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Monday, September 9, 2019

How the Prometheus Award began

Michael Grossberg in the early 1980s, when he was founding the Libertarian Futurist Society. Photo courtesy Mr. Grossberg. 

The Prometheus Award is the annual award given by the Libertarian Futurist Society for works of science fiction that are of interest to libertarian science fiction fans. The first award was given out in 1979 as a one-off; it was then institutionalized with the founding of the LFS, and it's been given every year since 1982. It's the only literary award given to Robert Shea and to Robert Anton Wilson, at least that I know of; they got a Prometheus Hall of Fame Award in 1986 for Illuminatus! (in a tie with Cyril Kornbluth's The Syndic. (You can read Shea's acceptance speech and Wilson's thank you letter.)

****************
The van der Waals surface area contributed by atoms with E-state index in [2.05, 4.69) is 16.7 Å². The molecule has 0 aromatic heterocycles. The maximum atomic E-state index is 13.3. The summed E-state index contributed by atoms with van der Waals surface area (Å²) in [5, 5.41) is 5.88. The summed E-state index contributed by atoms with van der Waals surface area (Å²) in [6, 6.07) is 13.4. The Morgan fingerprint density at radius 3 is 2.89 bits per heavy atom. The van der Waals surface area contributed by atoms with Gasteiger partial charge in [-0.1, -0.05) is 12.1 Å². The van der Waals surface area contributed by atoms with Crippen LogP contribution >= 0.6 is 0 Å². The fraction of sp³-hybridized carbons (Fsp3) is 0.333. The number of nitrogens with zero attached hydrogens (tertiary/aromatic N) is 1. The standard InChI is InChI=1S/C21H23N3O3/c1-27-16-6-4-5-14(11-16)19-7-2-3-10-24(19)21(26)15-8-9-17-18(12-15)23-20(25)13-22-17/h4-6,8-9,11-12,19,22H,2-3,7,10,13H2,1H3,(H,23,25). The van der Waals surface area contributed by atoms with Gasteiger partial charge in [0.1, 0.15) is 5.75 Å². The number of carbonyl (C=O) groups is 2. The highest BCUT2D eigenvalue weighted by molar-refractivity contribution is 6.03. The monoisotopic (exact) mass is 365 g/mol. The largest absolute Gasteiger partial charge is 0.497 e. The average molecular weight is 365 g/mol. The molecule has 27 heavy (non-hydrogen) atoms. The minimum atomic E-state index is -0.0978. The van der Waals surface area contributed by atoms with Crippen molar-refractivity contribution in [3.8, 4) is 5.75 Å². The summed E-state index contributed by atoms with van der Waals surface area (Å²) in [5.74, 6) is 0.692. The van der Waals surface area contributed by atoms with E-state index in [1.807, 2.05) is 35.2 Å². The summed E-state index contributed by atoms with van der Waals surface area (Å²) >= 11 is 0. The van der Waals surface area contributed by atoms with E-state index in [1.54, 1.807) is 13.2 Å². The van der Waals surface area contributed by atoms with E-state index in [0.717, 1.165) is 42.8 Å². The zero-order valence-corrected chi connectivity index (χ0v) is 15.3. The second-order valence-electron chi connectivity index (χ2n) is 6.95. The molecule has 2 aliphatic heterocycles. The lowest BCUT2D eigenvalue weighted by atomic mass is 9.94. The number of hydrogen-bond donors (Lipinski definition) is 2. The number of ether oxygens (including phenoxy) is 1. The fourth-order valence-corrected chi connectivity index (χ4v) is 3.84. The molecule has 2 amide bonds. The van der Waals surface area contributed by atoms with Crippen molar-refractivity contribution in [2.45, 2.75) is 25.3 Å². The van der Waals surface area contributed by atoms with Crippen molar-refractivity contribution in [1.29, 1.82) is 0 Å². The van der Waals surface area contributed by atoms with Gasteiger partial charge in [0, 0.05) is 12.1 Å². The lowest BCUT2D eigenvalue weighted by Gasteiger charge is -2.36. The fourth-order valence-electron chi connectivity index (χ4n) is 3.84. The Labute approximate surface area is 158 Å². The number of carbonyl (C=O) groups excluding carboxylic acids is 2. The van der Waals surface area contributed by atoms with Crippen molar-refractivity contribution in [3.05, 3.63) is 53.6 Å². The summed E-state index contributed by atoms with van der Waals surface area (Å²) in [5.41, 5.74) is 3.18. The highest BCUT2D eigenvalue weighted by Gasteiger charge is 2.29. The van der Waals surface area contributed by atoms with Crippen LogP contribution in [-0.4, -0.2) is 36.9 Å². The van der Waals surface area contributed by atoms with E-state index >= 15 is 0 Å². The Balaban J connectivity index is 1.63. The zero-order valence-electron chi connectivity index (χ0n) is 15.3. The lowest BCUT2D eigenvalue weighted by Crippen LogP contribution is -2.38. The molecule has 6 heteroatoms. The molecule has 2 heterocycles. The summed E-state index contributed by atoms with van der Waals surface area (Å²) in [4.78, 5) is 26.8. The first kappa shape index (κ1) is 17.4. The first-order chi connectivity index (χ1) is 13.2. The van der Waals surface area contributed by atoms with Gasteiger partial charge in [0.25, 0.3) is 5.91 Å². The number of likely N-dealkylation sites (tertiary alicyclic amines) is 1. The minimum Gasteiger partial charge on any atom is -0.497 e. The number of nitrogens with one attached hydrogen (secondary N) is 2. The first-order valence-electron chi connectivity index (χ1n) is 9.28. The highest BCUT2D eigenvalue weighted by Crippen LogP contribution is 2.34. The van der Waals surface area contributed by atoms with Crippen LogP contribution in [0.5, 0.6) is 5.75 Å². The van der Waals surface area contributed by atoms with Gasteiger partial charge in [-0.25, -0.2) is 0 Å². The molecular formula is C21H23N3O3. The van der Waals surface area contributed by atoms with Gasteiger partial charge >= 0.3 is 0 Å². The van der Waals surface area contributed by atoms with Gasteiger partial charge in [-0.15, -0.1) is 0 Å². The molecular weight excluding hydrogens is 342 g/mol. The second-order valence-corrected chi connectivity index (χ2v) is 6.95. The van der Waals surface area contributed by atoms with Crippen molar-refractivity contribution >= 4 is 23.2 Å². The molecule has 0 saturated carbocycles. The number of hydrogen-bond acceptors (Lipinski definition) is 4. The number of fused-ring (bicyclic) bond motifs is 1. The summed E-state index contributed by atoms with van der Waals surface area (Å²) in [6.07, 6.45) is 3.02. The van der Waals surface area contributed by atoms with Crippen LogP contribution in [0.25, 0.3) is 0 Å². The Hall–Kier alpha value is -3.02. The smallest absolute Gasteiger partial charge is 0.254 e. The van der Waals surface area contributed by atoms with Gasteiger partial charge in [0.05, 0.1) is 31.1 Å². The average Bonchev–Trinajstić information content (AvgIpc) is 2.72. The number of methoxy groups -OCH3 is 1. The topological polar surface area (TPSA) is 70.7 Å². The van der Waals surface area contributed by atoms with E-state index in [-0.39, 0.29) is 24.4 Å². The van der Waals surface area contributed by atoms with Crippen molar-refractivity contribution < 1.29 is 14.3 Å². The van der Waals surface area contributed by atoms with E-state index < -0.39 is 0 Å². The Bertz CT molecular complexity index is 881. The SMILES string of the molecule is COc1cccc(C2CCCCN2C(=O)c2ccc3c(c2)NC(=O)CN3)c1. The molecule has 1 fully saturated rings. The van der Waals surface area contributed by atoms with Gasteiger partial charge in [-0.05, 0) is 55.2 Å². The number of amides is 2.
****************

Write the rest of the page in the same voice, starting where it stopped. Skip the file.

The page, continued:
I have recently completed two long interviews for the Libertarian Futurist Society blog on the two founders of the awards: science fiction writer L. Neil Smith, who gave out the first award in 1979, and writer, critic and  journalist Michael Grossberg, who founded the Libertarian Futurist Society and has been active ever since in keeping the award going. The Smith interview posted June 22; the interview with Grossberg went up Friday. Together, I think the interviews provide a pretty good oral history of how the award began.

I'm active in the Libertarian Futurist Society and serve on the organization's board.

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